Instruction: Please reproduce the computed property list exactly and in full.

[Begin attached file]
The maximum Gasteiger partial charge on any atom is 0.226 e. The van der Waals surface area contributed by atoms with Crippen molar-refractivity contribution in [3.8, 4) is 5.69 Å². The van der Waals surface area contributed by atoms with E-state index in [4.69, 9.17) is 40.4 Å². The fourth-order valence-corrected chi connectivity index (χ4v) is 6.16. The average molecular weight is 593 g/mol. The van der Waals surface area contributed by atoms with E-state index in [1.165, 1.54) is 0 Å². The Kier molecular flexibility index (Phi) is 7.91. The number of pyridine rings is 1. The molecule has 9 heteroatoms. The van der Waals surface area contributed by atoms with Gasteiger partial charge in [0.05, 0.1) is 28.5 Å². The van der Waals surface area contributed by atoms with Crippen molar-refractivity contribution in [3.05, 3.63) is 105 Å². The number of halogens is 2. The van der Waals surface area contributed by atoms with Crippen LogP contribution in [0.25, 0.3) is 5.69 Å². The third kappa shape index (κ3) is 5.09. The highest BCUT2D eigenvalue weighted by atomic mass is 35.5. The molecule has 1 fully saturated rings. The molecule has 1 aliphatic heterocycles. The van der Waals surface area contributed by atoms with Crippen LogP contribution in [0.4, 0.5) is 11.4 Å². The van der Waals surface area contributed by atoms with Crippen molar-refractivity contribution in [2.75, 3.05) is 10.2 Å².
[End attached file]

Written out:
The maximum Gasteiger partial charge on any atom is 0.226 e. The van der Waals surface area contributed by atoms with Crippen molar-refractivity contribution in [3.8, 4) is 5.69 Å². The van der Waals surface area contributed by atoms with E-state index in [4.69, 9.17) is 40.4 Å². The fourth-order valence-corrected chi connectivity index (χ4v) is 6.16. The average molecular weight is 593 g/mol. The van der Waals surface area contributed by atoms with E-state index in [1.165, 1.54) is 0 Å². The Kier molecular flexibility index (Phi) is 7.91. The number of pyridine rings is 1. The molecule has 9 heteroatoms. The van der Waals surface area contributed by atoms with Gasteiger partial charge in [0.05, 0.1) is 28.5 Å². The van der Waals surface area contributed by atoms with Crippen molar-refractivity contribution in [3.05, 3.63) is 105 Å². The number of halogens is 2. The van der Waals surface area contributed by atoms with Crippen LogP contribution in [0.25, 0.3) is 5.69 Å². The third kappa shape index (κ3) is 5.09. The highest BCUT2D eigenvalue weighted by atomic mass is 35.5. The molecule has 1 fully saturated rings. The molecule has 1 aliphatic heterocycles. The van der Waals surface area contributed by atoms with Crippen LogP contribution in [0.4, 0.5) is 11.4 Å². The van der Waals surface area contributed by atoms with Crippen molar-refractivity contribution in [2.75, 3.05) is 10.2 Å².